Federal IT managers who move applications to cloud data centers gain a host of benefits, including cost savings — on real estate, utilities, equipment and more. But those savings can be offset by a huge unknown: the monthly bill for cloud services.
If applications in cloud data centers are not right-sized and revamped for an Infrastructure as a Service (IaaS) or Platform as a Service (PaaS) environment, costs can quickly get out of control. IT managers may have to repatriate applications to their on-premises data centers if they can’t deliver the promised cost savings.
Financial Operations is an emerging practice among federal IT teams who are responsible for optimizing application costs in cloud data centers. Effective FinOps requires a tight integration with application development and operations and bolts directly onto existing DevOps and platform engineering teams. It adds a financial axis to the app creation and deployment process.
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Consider Different Financial Planning for a Fluid Cloud Environment
This new function may sound vague, but the idea behind FinOps is to look at cloud computing environments from a developer’s point of view. The reason is simple: Basic cost controls don’t work in a cloud environment.
When application operations costs are higher than expected, it’s not possible for the finance team to simply say, “Hey, spend less money on that application.” If the application was not designed and deployed with a specific financial model of cloud computing, then there’s no easy way to predict and control costs.
Agencies that have used the lift-and-shift model of cloud migration have learned this the hard and expensive way. An application development and deployment environment designed for on-premises almost never moves smoothly and economically to cloud IaaS and PaaS.
Overcoming this problem requires rethinking application design and deployment, and bringing FinOps to the table early increases the chances of success. For FinOps to succeed, a team must fulfill three major goals.
Look at Development from the Financial Point of View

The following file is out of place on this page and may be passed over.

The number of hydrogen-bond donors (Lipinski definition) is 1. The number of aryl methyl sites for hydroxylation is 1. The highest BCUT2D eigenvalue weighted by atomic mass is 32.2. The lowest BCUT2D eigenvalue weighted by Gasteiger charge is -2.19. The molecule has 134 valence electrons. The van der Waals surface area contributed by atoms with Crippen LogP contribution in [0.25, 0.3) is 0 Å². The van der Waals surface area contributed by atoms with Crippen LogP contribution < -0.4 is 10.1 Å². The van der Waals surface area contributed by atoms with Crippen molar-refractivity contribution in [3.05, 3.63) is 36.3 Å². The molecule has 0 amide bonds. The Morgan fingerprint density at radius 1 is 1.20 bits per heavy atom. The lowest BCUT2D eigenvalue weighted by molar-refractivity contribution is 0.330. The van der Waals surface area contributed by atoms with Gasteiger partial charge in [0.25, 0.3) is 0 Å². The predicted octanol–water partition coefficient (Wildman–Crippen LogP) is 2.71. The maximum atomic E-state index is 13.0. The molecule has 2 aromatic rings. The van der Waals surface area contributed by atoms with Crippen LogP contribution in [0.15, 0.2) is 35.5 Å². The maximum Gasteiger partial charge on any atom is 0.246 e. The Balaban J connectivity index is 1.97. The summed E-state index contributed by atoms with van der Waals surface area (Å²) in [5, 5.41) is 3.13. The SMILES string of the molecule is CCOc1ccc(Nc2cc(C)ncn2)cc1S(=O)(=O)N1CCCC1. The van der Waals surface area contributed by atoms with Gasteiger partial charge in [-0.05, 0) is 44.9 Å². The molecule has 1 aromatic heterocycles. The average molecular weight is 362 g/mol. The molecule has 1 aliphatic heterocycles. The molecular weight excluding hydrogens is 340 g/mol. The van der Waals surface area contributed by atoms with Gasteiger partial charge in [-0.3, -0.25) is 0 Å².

The first, and most important, is strong integration into the development process. FinOps can be a part of the platform engineering segment of the program, delivering tools and standards that optimize the best use of cloud computing resources by developers from a financial point of view.
It can also be linked to the development cycle, helping to guide and advise development teams on architectures that make best use of cloud computing environments.
FinOps should have an understanding of the financial implications of application choices, such as whether to use your own database or a database provided by the cloud vendor. Many cloud vendors have extensive libraries of services, and that can dramatically affect not only how much it costs to deploy an application but how scalable it is.
LEARN MORE: A managed service provider can help monitor costs in a multicloud environment.
Strong FinOps brings that development background to the table and helps developers make informed choices. Cost isn’t the only consideration, but if FinOps isn’t there to fill in the background, then financial factors may be ignored, minimized or misconstrued.
The second role for FinOps is visibility and optimization. When an application is running, FinOps should be able to separate out continuing costs for operations as well as for development and testing to give agency IT teams a view on where the money is actually going.
Cloud computing vendors do not have the in-house organizational context to map costs for an agency’s applications. That’s where FinOps comes in, delivering analysis of costs in a way that makes sense to the agency.
> 40 percent
The amount by which early DevSecOps cost estimates are off
Source: Carnegie Mellon University Software Engineering Institute, “Why Your Software Cost Estimates Change Over Time and How DevSecOps Data Can Help Reduce Cost Risk,” September 2023
Use FinOps Early in the Process to Build in Cost Control
Another aspect of this role is to carefully control the cost of running applications. A FinOps deliverable, for example, is detailed insight into where money is going. With that in hand, the agency can make decisions on how to use resources more economically, improve use and get the most bang for its cloud computing buck.
The third aspect of FinOps is budgeting and forecasting. Influencing DevOps at the development and operations levels is one thing, but agency financial teams still need to know what the final cloud computing bill will be every year.
With a solid visibility into where current costs are, FinOps can help the agency plan for future costs as well as expected growth. Unanticipated costs will always be a part of cloud computing, but FinOps can minimize surprises and smooth the budget and resource allocation process.
FinOps isn’t a panacea for unpredictable cloud computing costs. IT teams and agency managers will always find a little chaos in their day-to-day operations, and that translates into financial bumps.
But with FinOps providing input at the development stage, monitoring application deployment and operations, and delivering current and future budget information to executives, cloud computing can deliver on its promise, efficiently and cost-effectively.